Before you let your pup jump into a pond, lake or river this summer, pause for a minute. Does any part of the water have what looks like a layer of green-, blue-, or red-tinged paint floating on top? If yes, the water may contain a toxic and potentially deadly algae bloom.
Blue-green algae can be found in ponds, lakes and rivers across the United States and puts you and your adventure dog at risk. Read on to learn more about this risk, where it can be found and how to avoid it.
Cyanobacteria, nicknamed blue-green algae due to its colorful appearance, is one of the most toxic and potentially life-threatening water hazards. Cyanobacteria is microbacteria that can accumulate in lakes, streams, ponds and brackish water bodies. Under the right settings - stagnant water, sunlight and high water temperatures - cyanobacteria can accumulate rapidly into algal “blooms”
Although some cyanobacteria is harmless, certain algal blooms produce dangerous toxins that can cause liver damage or harm the nervous system. Medical researchers recently began exploring the link between algal bloom neurotoxins and an increased risk of ALS (Lou Gehrig’s Disease).
Recognize cyanobacteria. Avoid water that is foamy, scummy, or has a thick blue-green-red film floating on top.
Do your research. Many states publish algal bloom adversaries online for monitored lakes and rivers, so never hesitate to do a quick google search before leaving home (note: not all bodies of water are monitored so do not reply on this step alone)
Provide clean drinking water. Never allow your pup to drink out of stagnant water, especially if it has blue-green scum floating around the edges. Minimize this risk by always having clean drinking water on hand.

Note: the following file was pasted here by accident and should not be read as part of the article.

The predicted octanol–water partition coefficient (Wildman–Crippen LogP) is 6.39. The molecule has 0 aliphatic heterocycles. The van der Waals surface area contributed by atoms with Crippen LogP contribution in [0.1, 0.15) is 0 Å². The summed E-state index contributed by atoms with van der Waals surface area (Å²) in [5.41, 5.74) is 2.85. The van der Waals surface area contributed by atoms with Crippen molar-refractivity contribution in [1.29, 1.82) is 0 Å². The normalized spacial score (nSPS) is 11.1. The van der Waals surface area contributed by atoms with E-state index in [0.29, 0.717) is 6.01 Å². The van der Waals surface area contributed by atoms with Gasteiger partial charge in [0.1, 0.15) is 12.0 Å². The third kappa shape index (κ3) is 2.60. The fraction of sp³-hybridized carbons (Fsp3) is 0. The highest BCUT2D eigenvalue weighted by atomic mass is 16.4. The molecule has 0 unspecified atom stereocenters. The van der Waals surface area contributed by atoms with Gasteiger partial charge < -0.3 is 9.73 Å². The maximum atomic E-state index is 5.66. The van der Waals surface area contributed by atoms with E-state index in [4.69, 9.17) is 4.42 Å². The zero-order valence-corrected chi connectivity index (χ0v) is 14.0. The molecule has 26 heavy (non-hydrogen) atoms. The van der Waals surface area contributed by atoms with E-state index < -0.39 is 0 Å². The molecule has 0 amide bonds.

If you think your pup was exposed to cyanobacteria, call Animal Poison Control immediately at
Check out DJANGO's additional resources on water safety for dogs:
A pomeranian in Hong Kong recently made news after testing positive for the novel coronavirus that was first detected in China. The dog's owner had previously tested positive for COVID-19, and concerns quickly mounted that dogs may be a new source of infection.
Can domesticated dogs catch and fall ill from the highly contagious respiratory virus circulating the globe? Can your four-legged best friend infect you with the virus? Here is everything you need to know.
Are you looking to fly in-cabin with your dog or cat to Hawaii without the risk of quarantine? In this DJANGO Dog Blog article we provide a comprehensive overview of Hawaii's pre-arrival pet requirements (including required documentation) and explain how to qualify your pet for Direct Airport Release. Our goal is to get you and your four-legged friend to Hawaii safely, smoothly, and without any risk of quarantine.
Is the cargo area safe for pet travel? Will dogs too large for in-cabin pet travel be comfortable in the hold of the plane?
There are preconceived notions that cargo pet travel is unsafe, stressful, and something to be avoided. Rather than jump to this conclusion ourselves, we did a lot of research to better understand pet travel in cargo: what cargo pet travel actually is, potential risks and hazards with putting dogs or cats in cargo, and recent statistics on pet safety.